Which technologies help us make clean water, decent toilets and good hygiene normal for everyone, everywhere?

We know that no one technology, single approach or type of expertise will achieve universal access to water, sanitation and hygiene (WASH). This is why we use a systems strengthening approach. We identify and address barriers in behaviours, policies, processes, resources, interactions and institutions that weaken the WASH system, and block the achievement of our mission.

A strong system is one that delivers sustainable and inclusive WASH services to everyone in the community. The selection, installation and promotion of appropriate and sustainable technology is therefore an essential part of every WASH system.

Technology is not an isolated component and has links with many other elements. For example, we demonstrate good practice in the design and delivery of borehole-based water supplies, while also supporting governments to develop national standards to ensure these supplies are installed and maintained to a high standard.

Explore some of the technologies we use to deliver sustainable and inclusive WASH services to communities across the globe. 

Our approach

With our focus on long-term, sustainable development, we use technologies and approaches that local communities and institutions can support after our work in the area.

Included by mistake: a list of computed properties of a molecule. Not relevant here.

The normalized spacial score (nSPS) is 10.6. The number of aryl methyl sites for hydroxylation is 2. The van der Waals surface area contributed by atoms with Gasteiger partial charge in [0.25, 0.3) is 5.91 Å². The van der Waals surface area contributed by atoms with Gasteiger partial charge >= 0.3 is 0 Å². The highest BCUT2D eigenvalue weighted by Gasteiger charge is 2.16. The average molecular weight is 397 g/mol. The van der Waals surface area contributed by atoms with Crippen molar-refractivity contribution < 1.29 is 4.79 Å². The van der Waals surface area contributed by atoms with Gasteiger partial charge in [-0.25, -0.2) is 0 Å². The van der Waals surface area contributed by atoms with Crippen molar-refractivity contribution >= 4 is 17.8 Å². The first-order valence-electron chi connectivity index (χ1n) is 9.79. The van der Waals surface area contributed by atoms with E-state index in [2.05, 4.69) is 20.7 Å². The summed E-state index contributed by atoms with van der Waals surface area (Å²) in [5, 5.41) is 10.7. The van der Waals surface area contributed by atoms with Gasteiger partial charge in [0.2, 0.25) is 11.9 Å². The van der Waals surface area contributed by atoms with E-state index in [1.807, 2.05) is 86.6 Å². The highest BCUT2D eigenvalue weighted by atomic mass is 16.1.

Any technology we use needs to suit the local financial and geographical conditions, and the technical skills of the community that will operate and maintain it. We aim to put in place technologies that use locally sourced materials and spare parts that can be purchased and transported easily.

We also work closely with local and national governments, who may have their own criteria for certain technology choices.

With all technologies, we evaluate the feasibility of each approach with the first aim of long-term sustainability. Each is evaluated on the basis of:  

  • The availability of the technology and its materials and spare parts in local markets  
  • The ability to match people’s needs and aspirations
  • The ability to deliver cost-effective, long-term supplies without complex maintenance, expensive components or expensive chemicals
  • Demand from local water re-sellers and water and sanitation agencies

Common types of technology WaterAid uses

Rural water technologies include protected hand-dug wells, boreholes, tube wells, rainwater harvesting schemes, protected springs, gravity-flow schemes, sand dams, infiltration galleries and community or household water treatment solutions.

Where pumping is required, we usually support the installation of hand pumps. Electric, diesel and solar pumps are sometimes used where there are clear plans for operations and maintenance, sufficient funds from users and local governments to cover these, and where spare parts and skilled technicians can be found locally.

In urban areas, we work with official water providers to help improve their supply network and keep it affordable for poorer residents.